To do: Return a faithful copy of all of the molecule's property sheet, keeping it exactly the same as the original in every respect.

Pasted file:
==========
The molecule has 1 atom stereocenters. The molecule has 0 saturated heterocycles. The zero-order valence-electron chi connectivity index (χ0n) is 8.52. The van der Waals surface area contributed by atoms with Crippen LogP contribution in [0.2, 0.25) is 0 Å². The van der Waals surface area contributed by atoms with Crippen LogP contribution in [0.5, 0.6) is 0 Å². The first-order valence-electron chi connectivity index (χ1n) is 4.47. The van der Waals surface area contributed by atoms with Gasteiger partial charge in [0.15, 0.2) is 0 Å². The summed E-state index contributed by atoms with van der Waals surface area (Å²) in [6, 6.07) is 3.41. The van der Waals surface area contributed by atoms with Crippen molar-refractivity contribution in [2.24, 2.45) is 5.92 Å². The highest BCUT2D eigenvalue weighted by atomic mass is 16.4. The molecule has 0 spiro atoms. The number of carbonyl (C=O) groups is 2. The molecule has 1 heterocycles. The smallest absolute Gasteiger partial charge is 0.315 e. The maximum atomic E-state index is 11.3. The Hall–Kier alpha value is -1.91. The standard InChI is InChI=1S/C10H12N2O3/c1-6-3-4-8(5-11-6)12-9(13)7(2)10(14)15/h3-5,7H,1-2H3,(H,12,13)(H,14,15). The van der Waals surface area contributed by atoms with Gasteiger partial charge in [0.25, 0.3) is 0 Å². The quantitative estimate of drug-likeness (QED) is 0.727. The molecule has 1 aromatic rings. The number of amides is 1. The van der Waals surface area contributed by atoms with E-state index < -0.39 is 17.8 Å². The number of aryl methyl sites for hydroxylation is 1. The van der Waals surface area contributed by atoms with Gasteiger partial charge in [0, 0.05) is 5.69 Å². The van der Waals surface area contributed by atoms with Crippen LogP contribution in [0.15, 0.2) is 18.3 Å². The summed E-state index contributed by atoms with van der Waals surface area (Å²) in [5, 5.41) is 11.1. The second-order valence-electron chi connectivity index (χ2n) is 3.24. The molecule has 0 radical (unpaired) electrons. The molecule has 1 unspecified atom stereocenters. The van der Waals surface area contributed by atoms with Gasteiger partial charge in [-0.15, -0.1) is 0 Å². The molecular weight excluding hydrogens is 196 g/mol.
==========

The molecule has 1 atom stereocenters. The molecule has 0 saturated heterocycles. The zero-order valence-electron chi connectivity index (χ0n) is 8.52. The van der Waals surface area contributed by atoms with Crippen LogP contribution in [0.2, 0.25) is 0 Å². The van der Waals surface area contributed by atoms with Crippen LogP contribution in [0.5, 0.6) is 0 Å². The first-order valence-electron chi connectivity index (χ1n) is 4.47. The van der Waals surface area contributed by atoms with Gasteiger partial charge in [0.15, 0.2) is 0 Å². The summed E-state index contributed by atoms with van der Waals surface area (Å²) in [6, 6.07) is 3.41. The van der Waals surface area contributed by atoms with Crippen molar-refractivity contribution in [2.24, 2.45) is 5.92 Å². The highest BCUT2D eigenvalue weighted by atomic mass is 16.4. The molecule has 0 spiro atoms. The number of carbonyl (C=O) groups is 2. The molecule has 1 heterocycles. The smallest absolute Gasteiger partial charge is 0.315 e. The maximum atomic E-state index is 11.3. The Hall–Kier alpha value is -1.91. The standard InChI is InChI=1S/C10H12N2O3/c1-6-3-4-8(5-11-6)12-9(13)7(2)10(14)15/h3-5,7H,1-2H3,(H,12,13)(H,14,15). The van der Waals surface area contributed by atoms with Gasteiger partial charge in [0.25, 0.3) is 0 Å². The quantitative estimate of drug-likeness (QED) is 0.727. The molecule has 1 aromatic rings. The number of amides is 1. The van der Waals surface area contributed by atoms with E-state index < -0.39 is 17.8 Å². The number of aryl methyl sites for hydroxylation is 1. The van der Waals surface area contributed by atoms with Gasteiger partial charge in [0, 0.05) is 5.69 Å². The van der Waals surface area contributed by atoms with Crippen LogP contribution in [0.15, 0.2) is 18.3 Å². The summed E-state index contributed by atoms with van der Waals surface area (Å²) in [5, 5.41) is 11.1. The second-order valence-electron chi connectivity index (χ2n) is 3.24. The molecule has 0 radical (unpaired) electrons. The molecule has 1 unspecified atom stereocenters. The van der Waals surface area contributed by atoms with Gasteiger partial charge in [-0.15, -0.1) is 0 Å². The molecular weight excluding hydrogens is 196 g/mol.